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Working from home

Some employees have been able to work from home instead of going to a workplace. Whilst this is great for keeping job security and ensuring many businesses can continue, it is important to plan how you will work within your home to avoid stress and to keep a clear line between your work time, and your rest. 


As of Monday the 28th of September 2020 in the UK the government has since changed their stance on returning to work. It is now required to work from home where at all possible to limit the spread of COVID-19. The Rule Of Six is also in place, which limits you from meeting more than 6 people. Additionally, if you are not self-isolating when told to do so you can face a fine of up to £10,000.

Our top tips: 

If you’re part of a team, you’ll likely take to great apps such as skype, teams and others. But try to set some ground rules. In the office, it’s easy to shout out and start a group conversation that you’ll all take part in but bombarding each other with conversations can be overwhelming. So instead have agreed times to talk as a group and save topics or questions for each other until then. 

Find your space Don’t work from your sofa or bed, it’s important to try and draw up some boundaries and clear areas where you’re in ‘work mode’ and when you’re in ‘offline mode’. If you can, find a different room to where you would normally relax. Without these boundaries, you’ll work more hours than you should, and it’s vitally important to keep a good work/life balance. 

Clock in and out: Try to keep to your regular working times – have a clear time to start, and a clear time to finish. Of course, if you have children or loved ones to care for, your employers should offer flexibility to allow the time during the day you need. But it’s important not to let your workday stretch into the evenings, or times you’d normally not be working. 

Remember to eat: Eating healthy is important for all parts of your body, including your brain. It’s very easy to plug into the matrix, and not unplug until the end of the day. Keeping up with regular healthy meals is very important. Plan your day, what will you eat for breakfast, lunch and then dinner. Of course, right now, the normal diet you may follow might not be possible, and many of us are having to be creative with ingredients. So where possible, at least try to mix up meals. Foods such as vegetables, meat, eggs, dairy products and even maritime, can be a great source of vitamins and minerals. Learn more via the NHS.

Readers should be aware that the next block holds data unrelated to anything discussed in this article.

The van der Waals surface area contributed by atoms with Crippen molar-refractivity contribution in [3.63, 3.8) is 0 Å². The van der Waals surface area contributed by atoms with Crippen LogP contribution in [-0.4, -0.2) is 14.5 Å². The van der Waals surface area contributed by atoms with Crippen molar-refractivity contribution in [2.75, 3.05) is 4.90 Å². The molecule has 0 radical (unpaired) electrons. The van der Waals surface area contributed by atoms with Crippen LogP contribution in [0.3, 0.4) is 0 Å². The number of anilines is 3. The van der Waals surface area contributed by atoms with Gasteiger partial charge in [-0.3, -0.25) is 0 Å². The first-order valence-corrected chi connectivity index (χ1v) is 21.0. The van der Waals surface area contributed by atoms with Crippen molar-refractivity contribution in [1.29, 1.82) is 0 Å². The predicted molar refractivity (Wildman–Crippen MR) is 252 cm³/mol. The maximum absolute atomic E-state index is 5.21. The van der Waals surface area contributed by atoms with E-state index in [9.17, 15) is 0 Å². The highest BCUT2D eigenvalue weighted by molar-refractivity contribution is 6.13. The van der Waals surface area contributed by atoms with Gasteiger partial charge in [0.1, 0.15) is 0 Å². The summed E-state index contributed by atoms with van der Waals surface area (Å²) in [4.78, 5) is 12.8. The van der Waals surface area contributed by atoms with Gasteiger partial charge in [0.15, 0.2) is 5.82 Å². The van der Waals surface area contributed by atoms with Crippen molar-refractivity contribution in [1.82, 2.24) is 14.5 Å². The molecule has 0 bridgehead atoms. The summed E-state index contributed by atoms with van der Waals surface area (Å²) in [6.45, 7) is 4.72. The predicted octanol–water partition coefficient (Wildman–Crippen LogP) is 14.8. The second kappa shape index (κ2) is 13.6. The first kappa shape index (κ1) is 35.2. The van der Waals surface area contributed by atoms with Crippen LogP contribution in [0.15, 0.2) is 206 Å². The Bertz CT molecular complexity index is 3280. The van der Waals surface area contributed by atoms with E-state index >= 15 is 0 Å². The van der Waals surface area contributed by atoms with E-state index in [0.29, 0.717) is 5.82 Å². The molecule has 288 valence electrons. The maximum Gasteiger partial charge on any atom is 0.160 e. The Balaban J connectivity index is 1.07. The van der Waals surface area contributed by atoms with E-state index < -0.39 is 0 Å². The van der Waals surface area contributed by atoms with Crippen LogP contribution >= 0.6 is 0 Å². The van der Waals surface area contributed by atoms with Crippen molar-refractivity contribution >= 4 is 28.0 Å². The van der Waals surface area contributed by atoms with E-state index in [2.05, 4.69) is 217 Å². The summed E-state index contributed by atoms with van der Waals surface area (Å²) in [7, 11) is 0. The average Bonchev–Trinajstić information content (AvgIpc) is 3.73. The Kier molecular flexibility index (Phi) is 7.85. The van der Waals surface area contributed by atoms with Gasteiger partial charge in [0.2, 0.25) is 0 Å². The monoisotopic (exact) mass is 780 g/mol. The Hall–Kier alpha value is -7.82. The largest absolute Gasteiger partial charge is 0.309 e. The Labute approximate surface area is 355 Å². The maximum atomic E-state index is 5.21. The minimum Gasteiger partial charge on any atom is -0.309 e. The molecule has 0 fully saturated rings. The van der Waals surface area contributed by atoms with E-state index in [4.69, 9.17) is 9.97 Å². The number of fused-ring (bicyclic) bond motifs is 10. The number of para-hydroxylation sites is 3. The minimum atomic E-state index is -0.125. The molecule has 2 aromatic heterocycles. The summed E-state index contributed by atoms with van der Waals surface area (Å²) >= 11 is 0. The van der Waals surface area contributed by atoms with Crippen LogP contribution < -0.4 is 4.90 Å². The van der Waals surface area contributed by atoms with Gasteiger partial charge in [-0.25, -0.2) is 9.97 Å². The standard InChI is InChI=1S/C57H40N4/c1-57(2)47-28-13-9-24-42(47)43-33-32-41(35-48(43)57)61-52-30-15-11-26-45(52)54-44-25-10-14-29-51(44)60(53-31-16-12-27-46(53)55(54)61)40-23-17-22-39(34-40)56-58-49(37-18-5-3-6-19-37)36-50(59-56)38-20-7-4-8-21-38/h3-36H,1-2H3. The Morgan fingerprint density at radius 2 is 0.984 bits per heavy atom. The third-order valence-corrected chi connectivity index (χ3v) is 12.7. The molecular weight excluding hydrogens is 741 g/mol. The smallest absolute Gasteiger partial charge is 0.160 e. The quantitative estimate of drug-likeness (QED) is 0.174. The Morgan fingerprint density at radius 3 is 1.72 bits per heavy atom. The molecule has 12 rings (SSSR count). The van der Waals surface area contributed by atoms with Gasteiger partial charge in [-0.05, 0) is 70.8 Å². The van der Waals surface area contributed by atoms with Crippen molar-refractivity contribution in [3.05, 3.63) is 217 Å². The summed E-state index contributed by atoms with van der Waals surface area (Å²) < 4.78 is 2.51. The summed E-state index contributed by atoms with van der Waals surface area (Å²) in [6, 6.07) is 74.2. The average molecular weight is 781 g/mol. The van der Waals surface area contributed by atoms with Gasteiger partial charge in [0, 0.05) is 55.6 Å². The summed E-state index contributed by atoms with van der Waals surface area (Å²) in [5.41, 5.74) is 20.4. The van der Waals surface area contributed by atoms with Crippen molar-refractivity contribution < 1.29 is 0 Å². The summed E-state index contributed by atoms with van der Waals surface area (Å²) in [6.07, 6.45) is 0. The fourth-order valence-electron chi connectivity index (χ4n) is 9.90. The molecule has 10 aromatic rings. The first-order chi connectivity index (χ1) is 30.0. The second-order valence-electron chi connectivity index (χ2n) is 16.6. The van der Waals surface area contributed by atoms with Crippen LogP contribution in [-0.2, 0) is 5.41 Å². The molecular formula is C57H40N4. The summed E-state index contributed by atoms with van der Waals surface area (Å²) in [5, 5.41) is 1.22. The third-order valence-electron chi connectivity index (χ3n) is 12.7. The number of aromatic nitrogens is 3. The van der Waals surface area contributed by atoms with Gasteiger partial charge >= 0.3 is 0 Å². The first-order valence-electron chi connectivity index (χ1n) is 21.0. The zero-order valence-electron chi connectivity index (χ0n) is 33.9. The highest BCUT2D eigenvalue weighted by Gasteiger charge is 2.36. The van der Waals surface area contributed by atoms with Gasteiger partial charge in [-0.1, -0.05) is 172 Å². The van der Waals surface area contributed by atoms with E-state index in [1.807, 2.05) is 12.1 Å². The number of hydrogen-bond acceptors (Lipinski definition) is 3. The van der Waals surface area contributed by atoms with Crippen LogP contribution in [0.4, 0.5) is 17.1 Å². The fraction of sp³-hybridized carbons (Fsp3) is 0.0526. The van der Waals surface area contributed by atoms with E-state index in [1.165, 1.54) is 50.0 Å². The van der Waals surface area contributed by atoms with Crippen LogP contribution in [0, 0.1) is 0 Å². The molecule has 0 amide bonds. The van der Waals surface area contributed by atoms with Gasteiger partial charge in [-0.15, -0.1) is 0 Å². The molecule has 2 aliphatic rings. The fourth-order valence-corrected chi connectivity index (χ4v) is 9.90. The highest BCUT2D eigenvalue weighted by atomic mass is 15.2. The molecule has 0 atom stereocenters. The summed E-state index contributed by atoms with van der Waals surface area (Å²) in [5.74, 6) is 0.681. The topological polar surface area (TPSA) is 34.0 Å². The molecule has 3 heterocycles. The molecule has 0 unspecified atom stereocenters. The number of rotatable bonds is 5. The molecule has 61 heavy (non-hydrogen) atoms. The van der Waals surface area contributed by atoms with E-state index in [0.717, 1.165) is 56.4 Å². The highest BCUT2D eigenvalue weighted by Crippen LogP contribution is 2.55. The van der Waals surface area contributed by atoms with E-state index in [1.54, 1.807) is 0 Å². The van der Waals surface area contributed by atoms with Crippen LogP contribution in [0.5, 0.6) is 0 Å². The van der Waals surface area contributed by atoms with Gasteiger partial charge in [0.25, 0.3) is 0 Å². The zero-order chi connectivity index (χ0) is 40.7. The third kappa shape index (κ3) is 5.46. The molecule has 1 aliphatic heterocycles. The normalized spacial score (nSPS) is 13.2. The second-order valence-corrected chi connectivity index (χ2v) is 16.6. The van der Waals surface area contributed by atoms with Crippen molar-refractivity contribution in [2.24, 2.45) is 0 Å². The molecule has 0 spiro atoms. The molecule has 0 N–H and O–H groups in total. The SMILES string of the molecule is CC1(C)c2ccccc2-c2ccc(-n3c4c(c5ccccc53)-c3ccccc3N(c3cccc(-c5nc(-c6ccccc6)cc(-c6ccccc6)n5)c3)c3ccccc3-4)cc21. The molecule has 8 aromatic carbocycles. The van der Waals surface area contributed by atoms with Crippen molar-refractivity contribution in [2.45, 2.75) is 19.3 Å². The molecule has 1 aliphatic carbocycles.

Take breaks: Work can make you skip meals, which isn’t great. But also, you should be unplugging and taking regular breaks throughout the day. In fact, it’s commonly agreed that 5 minutes away from a PC screen every hour can be of great benefit, but also that lunch hour, fully away from work can do wonders for your stress levels. 

Get Outside: Where possible, take your break outside!  Spending time in nature – even if it’s your own back garden, or if social distancing rules allow, take your break as part of your daily work out. The sun and fresh air can do your mental health wonders! 

Actually work: Netflix, consoles, TV… it can be very tempting to fall into bad habits. Try to stick to the above, have clear breaks, a clear end to your day and a clear place to work from. Distractions are everywhere, but taking those distractions away will make you more productive, helping you to stick to work schedules, and meaning you’ll work set hours but achieve as much as you need to. 

Be honest: If you are struggling, not feeling well or under pressure – talk to your employers. They have a duty of care to support you.